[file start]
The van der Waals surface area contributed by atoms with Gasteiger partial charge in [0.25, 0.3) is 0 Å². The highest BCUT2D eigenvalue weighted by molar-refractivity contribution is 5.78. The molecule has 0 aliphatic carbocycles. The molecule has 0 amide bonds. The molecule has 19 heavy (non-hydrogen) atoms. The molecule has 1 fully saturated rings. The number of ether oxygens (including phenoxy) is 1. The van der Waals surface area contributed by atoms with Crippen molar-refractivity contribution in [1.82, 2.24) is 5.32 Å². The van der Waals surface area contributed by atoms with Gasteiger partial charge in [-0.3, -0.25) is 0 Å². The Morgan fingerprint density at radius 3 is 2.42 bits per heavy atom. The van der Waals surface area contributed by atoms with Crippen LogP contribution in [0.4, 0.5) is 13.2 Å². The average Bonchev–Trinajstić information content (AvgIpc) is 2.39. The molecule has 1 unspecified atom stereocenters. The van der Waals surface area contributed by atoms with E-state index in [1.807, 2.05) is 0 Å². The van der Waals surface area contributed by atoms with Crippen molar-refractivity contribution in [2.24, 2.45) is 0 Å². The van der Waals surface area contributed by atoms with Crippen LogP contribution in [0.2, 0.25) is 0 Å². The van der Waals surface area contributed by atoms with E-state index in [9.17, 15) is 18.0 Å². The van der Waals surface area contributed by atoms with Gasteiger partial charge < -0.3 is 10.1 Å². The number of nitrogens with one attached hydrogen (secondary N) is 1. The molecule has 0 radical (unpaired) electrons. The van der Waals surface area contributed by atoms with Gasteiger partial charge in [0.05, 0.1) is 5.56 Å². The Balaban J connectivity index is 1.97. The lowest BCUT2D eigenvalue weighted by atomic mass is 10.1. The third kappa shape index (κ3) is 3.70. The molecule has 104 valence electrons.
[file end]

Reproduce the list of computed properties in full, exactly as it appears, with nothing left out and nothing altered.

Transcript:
The van der Waals surface area contributed by atoms with Gasteiger partial charge in [0.25, 0.3) is 0 Å². The highest BCUT2D eigenvalue weighted by molar-refractivity contribution is 5.78. The molecule has 0 aliphatic carbocycles. The molecule has 0 amide bonds. The molecule has 19 heavy (non-hydrogen) atoms. The molecule has 1 fully saturated rings. The number of ether oxygens (including phenoxy) is 1. The van der Waals surface area contributed by atoms with Crippen molar-refractivity contribution in [1.82, 2.24) is 5.32 Å². The van der Waals surface area contributed by atoms with Gasteiger partial charge in [-0.3, -0.25) is 0 Å². The Morgan fingerprint density at radius 3 is 2.42 bits per heavy atom. The van der Waals surface area contributed by atoms with Crippen LogP contribution in [0.4, 0.5) is 13.2 Å². The average Bonchev–Trinajstić information content (AvgIpc) is 2.39. The molecule has 1 unspecified atom stereocenters. The van der Waals surface area contributed by atoms with E-state index in [1.807, 2.05) is 0 Å². The van der Waals surface area contributed by atoms with Crippen molar-refractivity contribution in [2.24, 2.45) is 0 Å². The van der Waals surface area contributed by atoms with Crippen LogP contribution in [0.2, 0.25) is 0 Å². The van der Waals surface area contributed by atoms with E-state index in [9.17, 15) is 18.0 Å². The van der Waals surface area contributed by atoms with Gasteiger partial charge < -0.3 is 10.1 Å². The number of nitrogens with one attached hydrogen (secondary N) is 1. The molecule has 0 radical (unpaired) electrons. The van der Waals surface area contributed by atoms with Gasteiger partial charge in [0.05, 0.1) is 5.56 Å². The Balaban J connectivity index is 1.97. The lowest BCUT2D eigenvalue weighted by atomic mass is 10.1. The third kappa shape index (κ3) is 3.70. The molecule has 104 valence electrons.